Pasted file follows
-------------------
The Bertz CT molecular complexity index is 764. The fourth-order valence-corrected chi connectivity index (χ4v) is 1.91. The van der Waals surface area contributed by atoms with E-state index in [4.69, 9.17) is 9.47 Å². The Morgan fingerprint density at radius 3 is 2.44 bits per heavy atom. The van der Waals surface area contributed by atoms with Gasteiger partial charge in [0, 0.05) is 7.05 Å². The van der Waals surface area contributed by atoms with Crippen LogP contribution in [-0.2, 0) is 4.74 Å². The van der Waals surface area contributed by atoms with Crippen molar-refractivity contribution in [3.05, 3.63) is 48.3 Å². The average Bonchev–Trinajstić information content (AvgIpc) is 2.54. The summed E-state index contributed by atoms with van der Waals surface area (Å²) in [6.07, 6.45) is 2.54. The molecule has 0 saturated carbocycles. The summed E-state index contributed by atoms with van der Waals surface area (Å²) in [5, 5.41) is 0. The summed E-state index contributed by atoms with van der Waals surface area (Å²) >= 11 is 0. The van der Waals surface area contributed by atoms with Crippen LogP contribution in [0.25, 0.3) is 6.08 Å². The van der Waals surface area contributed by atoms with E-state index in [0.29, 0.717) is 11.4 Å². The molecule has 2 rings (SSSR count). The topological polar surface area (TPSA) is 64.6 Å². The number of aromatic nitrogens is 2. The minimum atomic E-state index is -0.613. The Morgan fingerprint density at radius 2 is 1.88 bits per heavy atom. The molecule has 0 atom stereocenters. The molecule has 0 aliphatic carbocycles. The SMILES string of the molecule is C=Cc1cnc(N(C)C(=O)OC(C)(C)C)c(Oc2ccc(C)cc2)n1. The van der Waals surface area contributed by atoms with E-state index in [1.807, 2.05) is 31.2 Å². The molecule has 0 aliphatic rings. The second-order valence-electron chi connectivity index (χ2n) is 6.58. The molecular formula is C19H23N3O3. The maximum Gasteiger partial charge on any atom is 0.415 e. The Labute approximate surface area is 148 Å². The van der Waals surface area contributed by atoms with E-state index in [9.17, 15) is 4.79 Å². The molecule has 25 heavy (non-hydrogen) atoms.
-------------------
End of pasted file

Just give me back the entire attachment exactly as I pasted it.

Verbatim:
The Bertz CT molecular complexity index is 764. The fourth-order valence-corrected chi connectivity index (χ4v) is 1.91. The van der Waals surface area contributed by atoms with E-state index in [4.69, 9.17) is 9.47 Å². The Morgan fingerprint density at radius 3 is 2.44 bits per heavy atom. The van der Waals surface area contributed by atoms with Gasteiger partial charge in [0, 0.05) is 7.05 Å². The van der Waals surface area contributed by atoms with Crippen LogP contribution in [-0.2, 0) is 4.74 Å². The van der Waals surface area contributed by atoms with Crippen molar-refractivity contribution in [3.05, 3.63) is 48.3 Å². The average Bonchev–Trinajstić information content (AvgIpc) is 2.54. The summed E-state index contributed by atoms with van der Waals surface area (Å²) in [6.07, 6.45) is 2.54. The molecule has 0 saturated carbocycles. The summed E-state index contributed by atoms with van der Waals surface area (Å²) in [5, 5.41) is 0. The summed E-state index contributed by atoms with van der Waals surface area (Å²) >= 11 is 0. The van der Waals surface area contributed by atoms with Crippen LogP contribution in [0.25, 0.3) is 6.08 Å². The van der Waals surface area contributed by atoms with E-state index in [0.29, 0.717) is 11.4 Å². The molecule has 2 rings (SSSR count). The topological polar surface area (TPSA) is 64.6 Å². The number of aromatic nitrogens is 2. The minimum atomic E-state index is -0.613. The Morgan fingerprint density at radius 2 is 1.88 bits per heavy atom. The molecule has 0 atom stereocenters. The molecule has 0 aliphatic carbocycles. The SMILES string of the molecule is C=Cc1cnc(N(C)C(=O)OC(C)(C)C)c(Oc2ccc(C)cc2)n1. The van der Waals surface area contributed by atoms with E-state index in [1.807, 2.05) is 31.2 Å². The molecule has 0 aliphatic rings. The second-order valence-electron chi connectivity index (χ2n) is 6.58. The molecular formula is C19H23N3O3. The maximum Gasteiger partial charge on any atom is 0.415 e. The Labute approximate surface area is 148 Å². The van der Waals surface area contributed by atoms with E-state index in [9.17, 15) is 4.79 Å². The molecule has 25 heavy (non-hydrogen) atoms.